When you take your dog on a walk and pass by “Lost Dog” posters stapled to utility poles, you likely feel a twinge of sorrow, imagining a cold, scared pooch lost and alone, or a frantic family waiting by the phone for some good news. You probably also feel comforted knowing your own pet is safely by your side, but it’s difficult not to think of the scenarios that might cause your dog to go astray.
Some people think of their missing dog as being “ungrateful” for the care and shelter we provide when in reality, well-loved pets rarely take off with the intention of “running away”. Sudden, loud noises can trigger the “fight or flight” instinct. Missing or damaged fence boards or tunnels dug under fencelines can go unnoticed until your dog fails to come in from the yard. Meter checkers or tax assessors might inadvertently let your dog slip by when passing through your gate, and sadly, poorly-secured dogs often bolt from car accidents, getting lost in unfamiliar territory.
How can you reduce the risk of your dog becoming lost while increasing the odds she’ll be found in case she gets away? Here are some great products and practices that really do work.
Teach your dog basic commands, like “sit”, “stay” and “come”, and practice them in your daily routine. Make your dog sit and wait patiently while you leash her, open the door and pass through when you go on walks, so she doesn’t get in the habit of rushing the door every time it opens.
Collar and updated tags
Make sure your dog’s collar is in good condition, with an identification tag bearing his name and your current contact information. You never know if your dog will get loose, and a collar helps a good Samaritan catch your dog, check for ID and get him on his way home.
Microchip your dog
Sometimes collars break or tags fall of when our dog is on “walkabout”. Invest in a microchip program for your dog, and keep up with the registry subscription. Microchips operate by radio frequency identification technology (RFID), which means the chip injected under your dog’s skin transmits a serial number when scanned by a handheld device.
Most vet clinics and shelters are equipped to scan your lost pet, enter the number into a database, and report the location and condition of your animal to your subscription company.
When we know we’ll spend a lot of time going in and out of the house, or when we’re expecting company, pet gates allow us to confine our dogs in one area of the house and away from access to the outdoors. Be sure to use pet gates as an added layer of prevention when a neighbor, pet-sitter or professional dog-walker needs to come over. Nobody wants to be responsible for a dog sneaking out!
Secure your yard
It’s a good idea to inspect your perimeter fencing for damage and tunnels. Observe your dog at play in the yard when she doesn’t know you’re watching, and discourage fence-climbing and digging behavior. If your neighbors have dogs, ask if they can check their side of the fence as well, especially if their pets (or yours) have not been neutered or spayed.
Electric fence wire designed for livestock can deter large dogs that like to climb, and wireless electronic “fences” are an option for adding another layer of perimeter security to your yard.
Consider installing a lock at your fence gate, and placing a placard warning visitors not to let your dog loose. You may want to confer with your insurance agent before hanging any signs announcing “attack dogs”, for liability reasons.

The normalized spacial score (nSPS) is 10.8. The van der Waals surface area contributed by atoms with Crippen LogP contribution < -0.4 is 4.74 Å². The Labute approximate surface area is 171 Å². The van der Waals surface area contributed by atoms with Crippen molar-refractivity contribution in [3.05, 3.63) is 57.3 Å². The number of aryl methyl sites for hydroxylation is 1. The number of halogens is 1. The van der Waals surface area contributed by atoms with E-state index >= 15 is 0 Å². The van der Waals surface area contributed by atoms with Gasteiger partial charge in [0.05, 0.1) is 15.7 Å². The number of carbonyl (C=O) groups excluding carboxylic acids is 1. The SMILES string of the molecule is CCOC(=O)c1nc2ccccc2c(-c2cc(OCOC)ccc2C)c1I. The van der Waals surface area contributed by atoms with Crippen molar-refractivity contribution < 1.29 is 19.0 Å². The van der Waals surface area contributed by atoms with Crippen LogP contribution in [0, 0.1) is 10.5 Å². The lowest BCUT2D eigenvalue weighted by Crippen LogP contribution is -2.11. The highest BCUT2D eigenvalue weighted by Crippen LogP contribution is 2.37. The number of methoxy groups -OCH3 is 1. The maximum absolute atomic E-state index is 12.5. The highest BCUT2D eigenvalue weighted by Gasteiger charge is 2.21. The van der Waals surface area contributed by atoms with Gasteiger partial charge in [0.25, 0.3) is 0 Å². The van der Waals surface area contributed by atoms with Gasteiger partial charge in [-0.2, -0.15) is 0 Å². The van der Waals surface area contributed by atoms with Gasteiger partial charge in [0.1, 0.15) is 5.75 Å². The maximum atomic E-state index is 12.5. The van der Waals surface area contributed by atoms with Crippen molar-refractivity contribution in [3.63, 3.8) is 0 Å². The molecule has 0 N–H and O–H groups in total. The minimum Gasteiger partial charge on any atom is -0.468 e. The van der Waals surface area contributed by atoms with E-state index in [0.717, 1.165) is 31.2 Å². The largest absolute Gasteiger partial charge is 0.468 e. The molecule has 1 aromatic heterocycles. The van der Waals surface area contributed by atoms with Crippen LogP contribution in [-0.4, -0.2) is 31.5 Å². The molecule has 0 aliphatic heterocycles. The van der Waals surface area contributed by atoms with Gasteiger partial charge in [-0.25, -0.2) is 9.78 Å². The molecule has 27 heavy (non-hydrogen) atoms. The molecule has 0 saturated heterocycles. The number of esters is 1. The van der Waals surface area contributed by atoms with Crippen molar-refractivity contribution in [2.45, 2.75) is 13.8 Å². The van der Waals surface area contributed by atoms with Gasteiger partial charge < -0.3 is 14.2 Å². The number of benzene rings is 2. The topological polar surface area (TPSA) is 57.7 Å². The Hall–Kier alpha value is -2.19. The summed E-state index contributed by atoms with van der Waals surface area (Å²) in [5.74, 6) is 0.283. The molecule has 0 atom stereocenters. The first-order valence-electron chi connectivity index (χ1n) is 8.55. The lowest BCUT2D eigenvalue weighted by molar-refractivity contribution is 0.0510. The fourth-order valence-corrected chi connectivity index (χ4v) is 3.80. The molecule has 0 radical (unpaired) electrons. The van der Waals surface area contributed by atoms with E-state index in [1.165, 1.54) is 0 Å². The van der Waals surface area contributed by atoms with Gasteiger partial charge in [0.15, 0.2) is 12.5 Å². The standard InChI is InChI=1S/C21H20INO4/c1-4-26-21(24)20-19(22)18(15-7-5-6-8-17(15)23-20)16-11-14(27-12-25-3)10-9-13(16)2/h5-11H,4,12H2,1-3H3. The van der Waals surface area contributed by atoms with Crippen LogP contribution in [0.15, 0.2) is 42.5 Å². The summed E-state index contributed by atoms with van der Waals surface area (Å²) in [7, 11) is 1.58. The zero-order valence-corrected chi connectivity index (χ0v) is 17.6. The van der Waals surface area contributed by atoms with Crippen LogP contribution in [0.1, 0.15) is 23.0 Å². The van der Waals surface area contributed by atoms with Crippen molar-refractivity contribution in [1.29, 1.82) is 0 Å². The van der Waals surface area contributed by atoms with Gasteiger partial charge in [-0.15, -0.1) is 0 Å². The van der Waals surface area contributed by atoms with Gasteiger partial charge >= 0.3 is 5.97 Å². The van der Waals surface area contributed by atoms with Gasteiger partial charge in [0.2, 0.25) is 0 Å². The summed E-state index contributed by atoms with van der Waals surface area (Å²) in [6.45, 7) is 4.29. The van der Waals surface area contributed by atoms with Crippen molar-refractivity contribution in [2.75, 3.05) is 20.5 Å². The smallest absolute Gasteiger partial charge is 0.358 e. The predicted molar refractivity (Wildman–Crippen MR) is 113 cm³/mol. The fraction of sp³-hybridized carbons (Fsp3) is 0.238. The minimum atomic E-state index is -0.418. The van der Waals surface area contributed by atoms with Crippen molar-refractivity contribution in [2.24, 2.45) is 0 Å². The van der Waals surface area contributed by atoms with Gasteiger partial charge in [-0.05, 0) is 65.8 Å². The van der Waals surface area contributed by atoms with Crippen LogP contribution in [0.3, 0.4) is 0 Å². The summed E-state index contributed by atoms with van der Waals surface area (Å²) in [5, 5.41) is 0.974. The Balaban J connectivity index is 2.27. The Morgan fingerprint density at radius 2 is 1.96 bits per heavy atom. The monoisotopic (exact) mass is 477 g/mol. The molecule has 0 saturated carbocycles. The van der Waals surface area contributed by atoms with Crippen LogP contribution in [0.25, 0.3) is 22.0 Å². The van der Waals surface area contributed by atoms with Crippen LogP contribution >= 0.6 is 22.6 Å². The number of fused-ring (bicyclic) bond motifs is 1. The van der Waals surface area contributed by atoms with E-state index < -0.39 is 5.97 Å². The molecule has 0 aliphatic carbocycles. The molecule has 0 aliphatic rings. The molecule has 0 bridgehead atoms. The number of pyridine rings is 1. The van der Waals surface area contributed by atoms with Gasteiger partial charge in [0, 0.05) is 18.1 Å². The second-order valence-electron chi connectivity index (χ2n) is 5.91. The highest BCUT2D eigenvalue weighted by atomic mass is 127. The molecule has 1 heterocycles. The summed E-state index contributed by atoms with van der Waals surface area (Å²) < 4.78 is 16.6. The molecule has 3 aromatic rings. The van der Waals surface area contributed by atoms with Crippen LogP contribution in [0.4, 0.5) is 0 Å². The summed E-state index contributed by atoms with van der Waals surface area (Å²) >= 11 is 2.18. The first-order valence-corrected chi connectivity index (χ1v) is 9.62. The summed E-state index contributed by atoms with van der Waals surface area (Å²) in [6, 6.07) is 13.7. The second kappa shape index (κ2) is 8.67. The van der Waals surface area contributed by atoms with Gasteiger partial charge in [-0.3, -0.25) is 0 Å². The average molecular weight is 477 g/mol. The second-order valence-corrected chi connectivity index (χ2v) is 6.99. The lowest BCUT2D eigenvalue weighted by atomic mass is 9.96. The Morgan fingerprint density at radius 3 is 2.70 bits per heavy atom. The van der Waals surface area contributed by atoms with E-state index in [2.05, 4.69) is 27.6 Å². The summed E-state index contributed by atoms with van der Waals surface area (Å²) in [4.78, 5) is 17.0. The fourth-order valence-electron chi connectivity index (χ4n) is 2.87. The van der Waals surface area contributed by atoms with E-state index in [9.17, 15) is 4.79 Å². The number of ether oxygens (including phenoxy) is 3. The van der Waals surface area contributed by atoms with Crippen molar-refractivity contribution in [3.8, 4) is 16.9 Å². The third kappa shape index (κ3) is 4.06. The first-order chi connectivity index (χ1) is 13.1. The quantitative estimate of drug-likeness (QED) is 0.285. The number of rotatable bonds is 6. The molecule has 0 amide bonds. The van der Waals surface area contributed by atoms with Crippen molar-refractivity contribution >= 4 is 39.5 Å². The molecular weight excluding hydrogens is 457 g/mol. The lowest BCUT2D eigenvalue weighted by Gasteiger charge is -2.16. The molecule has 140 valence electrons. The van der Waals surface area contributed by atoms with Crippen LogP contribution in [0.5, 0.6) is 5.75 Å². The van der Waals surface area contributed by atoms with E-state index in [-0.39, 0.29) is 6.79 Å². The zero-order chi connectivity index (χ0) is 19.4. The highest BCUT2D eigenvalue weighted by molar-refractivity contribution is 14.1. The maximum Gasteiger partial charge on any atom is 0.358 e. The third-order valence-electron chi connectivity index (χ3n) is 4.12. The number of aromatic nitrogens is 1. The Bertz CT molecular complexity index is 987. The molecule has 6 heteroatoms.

Spaying reduces roaming
If you don’t plan to breed your dog, one of the many benefits of “fixing” them is reducing their instinct to roam. Females in heat will attract intact males that will tear down fences or dig to get the chance to mate.
Use travel restraints
When you’re on the go with your dog, secure him for his own safety as well as yours. Crates or safety harnesses keep your dog from interfering with the driver, keep him from being thrown about in an accident, and prevent him from running away if you’re in a fender-bender or serious wreck.
Security away from home
Once you reach your destination, make sure your pet has a secure place to sleep and play. Familiarize your pet with his very own collapsible crate, and bring along his favorite blankets so he knows that even if he’s in a new place, he has his favorite “den”.
Puppies and smaller dogs can play off-leash with lightweight, portable, panelized pens, popular with pet people who spend a lot of time at family campgrounds and RV parks.
Use compression jackets to ease anxiety
Special “shirts” give dogs a feeling of security by mimicking the sensation of being in a snug den, or even in the mother’s womb. If your dog exhibits anxiety during thunderstorms, fireworks displays or car travel, a properly-fitting compression jacket can help prevent your dog from “panic escapes.”
Don’t let your dog off-leash in unfamiliar areas
Whether you’re traveling or exploring the neighborhood right next to yours, keep your dog on a leash. Consider using a harness in high-activity areas, and leave your dog home from fireworks displays, celebrations with loud noises, or very crowded gatherings.
Prepare for the unexpected
While you never want to see your pet’s face on a “Lost Dog” poster, it’s never a bad idea to keep lots of current photos of your pooch in your smartphone in case you need to quickly print out posters of your own. With a little luck and self-discipline, you’ll only end up proudly showing your mutt’s mug to friends, relatives, and co-workers.
No matter what we do to prevent lost pets, we’re only human, and they’re dogs. By maintaining preventative habits, investing in the right equipment and refreshing our dog’s obedience commands, we can reduce the risk of losing our dog and a valued member of our family.
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